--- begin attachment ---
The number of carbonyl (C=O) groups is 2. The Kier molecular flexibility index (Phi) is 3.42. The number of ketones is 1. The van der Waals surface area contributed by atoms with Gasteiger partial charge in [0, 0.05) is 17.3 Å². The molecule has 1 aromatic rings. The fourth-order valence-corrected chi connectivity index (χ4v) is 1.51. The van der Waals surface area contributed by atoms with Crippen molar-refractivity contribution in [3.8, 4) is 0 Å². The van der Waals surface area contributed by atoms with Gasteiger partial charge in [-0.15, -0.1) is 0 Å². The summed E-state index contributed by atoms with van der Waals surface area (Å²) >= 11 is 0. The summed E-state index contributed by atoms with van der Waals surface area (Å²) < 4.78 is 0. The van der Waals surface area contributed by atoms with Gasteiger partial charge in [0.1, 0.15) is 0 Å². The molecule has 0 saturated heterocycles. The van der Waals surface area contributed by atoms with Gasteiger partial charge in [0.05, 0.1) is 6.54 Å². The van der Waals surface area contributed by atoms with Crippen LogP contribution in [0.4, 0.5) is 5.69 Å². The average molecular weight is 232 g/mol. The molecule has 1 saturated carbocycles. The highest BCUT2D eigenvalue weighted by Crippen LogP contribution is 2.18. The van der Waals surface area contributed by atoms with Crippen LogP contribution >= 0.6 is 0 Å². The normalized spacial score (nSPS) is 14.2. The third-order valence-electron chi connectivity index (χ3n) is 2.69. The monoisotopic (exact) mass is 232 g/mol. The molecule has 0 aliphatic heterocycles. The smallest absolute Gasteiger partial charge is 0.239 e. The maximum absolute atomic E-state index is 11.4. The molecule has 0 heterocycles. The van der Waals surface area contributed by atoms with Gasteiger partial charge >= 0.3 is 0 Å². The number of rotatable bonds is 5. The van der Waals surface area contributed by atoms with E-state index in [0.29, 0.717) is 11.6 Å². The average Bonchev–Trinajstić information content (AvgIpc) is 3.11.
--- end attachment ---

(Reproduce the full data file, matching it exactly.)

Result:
The number of carbonyl (C=O) groups is 2. The Kier molecular flexibility index (Phi) is 3.42. The number of ketones is 1. The van der Waals surface area contributed by atoms with Gasteiger partial charge in [0, 0.05) is 17.3 Å². The molecule has 1 aromatic rings. The fourth-order valence-corrected chi connectivity index (χ4v) is 1.51. The van der Waals surface area contributed by atoms with Crippen molar-refractivity contribution in [3.8, 4) is 0 Å². The van der Waals surface area contributed by atoms with Gasteiger partial charge in [-0.15, -0.1) is 0 Å². The summed E-state index contributed by atoms with van der Waals surface area (Å²) >= 11 is 0. The summed E-state index contributed by atoms with van der Waals surface area (Å²) < 4.78 is 0. The van der Waals surface area contributed by atoms with Gasteiger partial charge in [0.1, 0.15) is 0 Å². The molecule has 0 saturated heterocycles. The van der Waals surface area contributed by atoms with Gasteiger partial charge in [0.05, 0.1) is 6.54 Å². The van der Waals surface area contributed by atoms with Crippen LogP contribution in [0.4, 0.5) is 5.69 Å². The average molecular weight is 232 g/mol. The molecule has 1 saturated carbocycles. The highest BCUT2D eigenvalue weighted by Crippen LogP contribution is 2.18. The van der Waals surface area contributed by atoms with Crippen LogP contribution >= 0.6 is 0 Å². The normalized spacial score (nSPS) is 14.2. The third-order valence-electron chi connectivity index (χ3n) is 2.69. The monoisotopic (exact) mass is 232 g/mol. The molecule has 0 aliphatic heterocycles. The smallest absolute Gasteiger partial charge is 0.239 e. The maximum absolute atomic E-state index is 11.4. The molecule has 0 heterocycles. The van der Waals surface area contributed by atoms with Gasteiger partial charge >= 0.3 is 0 Å². The number of rotatable bonds is 5. The van der Waals surface area contributed by atoms with E-state index in [0.29, 0.717) is 11.6 Å². The average Bonchev–Trinajstić information content (AvgIpc) is 3.11.